~★~♥~♥~★~ El Morno! ♥~★~★~♥ ~
August 10, 2015
★~ Today’s Quote – I’m super lazy today!! Which is like normal lazy but I get to wear a cape!
★~ Lazy Day:
The lazy, hazy days of summer are coming to an end, and you’d better make hay while the shine still shines. Goof off, put off, and let it slide. “It can wait” should be your motto for today as you read another chapter of your book, or daydream as you munch a s’more and sip some lemonade. Indulge your inner child – who does not want to do another load of wash, unload the dishwasher or fix dinner – and instead do something you both want to do – which might be nothing at all.
★~ S’More Day:
S’mores are a delicious treat made from three ingredients—graham crackers, toasted marshmallows, and melted chocolate bars. The first official s’more recipe was published in 1927 in a book created by the Girl Scouts but culinary historians believe that the tradition began much earlier. Over the years, the recipe was passed from camper to camper and eventually became the most famous fireside dessert. Ever wondered why it is called a s’more? Because you’ll always want “some more,” of-course.
★~ Today in History:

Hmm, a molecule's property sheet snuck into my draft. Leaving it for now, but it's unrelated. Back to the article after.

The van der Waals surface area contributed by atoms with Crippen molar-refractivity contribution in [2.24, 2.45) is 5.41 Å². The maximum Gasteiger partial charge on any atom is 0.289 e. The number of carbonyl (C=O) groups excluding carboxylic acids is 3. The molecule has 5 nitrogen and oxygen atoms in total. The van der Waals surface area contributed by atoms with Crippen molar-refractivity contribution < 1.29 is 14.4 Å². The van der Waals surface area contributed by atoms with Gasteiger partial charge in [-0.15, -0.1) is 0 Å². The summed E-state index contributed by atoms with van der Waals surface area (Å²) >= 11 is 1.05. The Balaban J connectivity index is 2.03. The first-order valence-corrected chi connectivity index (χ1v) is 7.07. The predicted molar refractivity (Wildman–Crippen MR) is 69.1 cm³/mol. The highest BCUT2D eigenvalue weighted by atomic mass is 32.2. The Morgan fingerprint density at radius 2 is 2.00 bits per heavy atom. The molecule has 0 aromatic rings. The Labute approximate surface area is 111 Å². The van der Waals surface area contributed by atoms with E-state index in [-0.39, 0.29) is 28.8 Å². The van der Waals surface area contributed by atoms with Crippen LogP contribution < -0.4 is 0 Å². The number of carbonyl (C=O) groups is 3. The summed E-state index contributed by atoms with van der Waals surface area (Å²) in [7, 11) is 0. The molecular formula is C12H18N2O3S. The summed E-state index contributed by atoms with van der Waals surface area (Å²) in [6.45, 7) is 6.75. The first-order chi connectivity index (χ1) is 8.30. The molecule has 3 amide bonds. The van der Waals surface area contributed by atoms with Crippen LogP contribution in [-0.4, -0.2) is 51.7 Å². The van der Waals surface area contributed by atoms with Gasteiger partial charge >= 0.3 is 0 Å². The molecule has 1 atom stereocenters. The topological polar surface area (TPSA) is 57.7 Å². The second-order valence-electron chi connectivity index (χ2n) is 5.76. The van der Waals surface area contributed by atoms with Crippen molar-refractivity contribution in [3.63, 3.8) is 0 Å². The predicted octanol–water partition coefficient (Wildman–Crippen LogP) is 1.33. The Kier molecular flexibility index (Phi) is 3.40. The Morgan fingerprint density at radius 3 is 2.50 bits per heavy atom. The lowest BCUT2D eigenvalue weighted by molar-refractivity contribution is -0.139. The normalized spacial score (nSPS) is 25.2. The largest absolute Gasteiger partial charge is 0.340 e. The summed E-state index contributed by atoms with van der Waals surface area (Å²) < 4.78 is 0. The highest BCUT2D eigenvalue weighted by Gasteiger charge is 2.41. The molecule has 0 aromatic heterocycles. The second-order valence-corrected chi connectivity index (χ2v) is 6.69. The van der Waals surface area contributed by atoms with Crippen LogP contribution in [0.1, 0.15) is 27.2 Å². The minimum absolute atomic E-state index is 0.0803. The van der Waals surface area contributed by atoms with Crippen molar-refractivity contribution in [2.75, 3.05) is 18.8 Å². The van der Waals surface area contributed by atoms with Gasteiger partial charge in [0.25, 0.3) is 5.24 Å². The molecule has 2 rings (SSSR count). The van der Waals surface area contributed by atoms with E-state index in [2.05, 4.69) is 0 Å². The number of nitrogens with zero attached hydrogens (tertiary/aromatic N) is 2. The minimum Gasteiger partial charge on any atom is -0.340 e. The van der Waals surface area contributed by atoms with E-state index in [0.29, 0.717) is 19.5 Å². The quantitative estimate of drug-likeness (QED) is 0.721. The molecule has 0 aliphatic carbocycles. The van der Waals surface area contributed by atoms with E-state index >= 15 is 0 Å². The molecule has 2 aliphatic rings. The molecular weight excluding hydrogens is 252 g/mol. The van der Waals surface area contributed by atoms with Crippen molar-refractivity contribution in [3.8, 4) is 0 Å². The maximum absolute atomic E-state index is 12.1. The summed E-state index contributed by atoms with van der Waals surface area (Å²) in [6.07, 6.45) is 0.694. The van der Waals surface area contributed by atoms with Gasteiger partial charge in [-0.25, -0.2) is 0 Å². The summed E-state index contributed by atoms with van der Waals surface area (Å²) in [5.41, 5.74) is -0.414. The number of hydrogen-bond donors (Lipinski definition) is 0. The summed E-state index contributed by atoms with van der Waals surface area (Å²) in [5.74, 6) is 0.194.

♥~ 1519 – Explorer Ferdinand Magellan set off to sail around the world. Although he was Portuguese, Magellan had sworn allegiance to Spain, and he began the journey with a fleet of five ships and 270 men to see if he could accomplish what Columbus had failed to: find a navigable route to Asia that didn’t involve going around Africa. They set sail from Seville, heading west. After crossing the Atlantic, surviving a mutiny, and losing one ship, Magellan reached Brazil and turned south, following the coast until he came to a deep-water strait that separated the rest of South America from Tierra del Fuego. Magellan entered the strait on All Saints’ Day in 1520, so he christened it the Strait of All Saints. Later, the Spanish king changed its name to the Strait of Magellan. After sailing 373 miles in the strait, Magellan became the first European to enter the Pacific Ocean from the east, and he’s the one who named it “Pacific,” because it was much calmer than the Atlantic.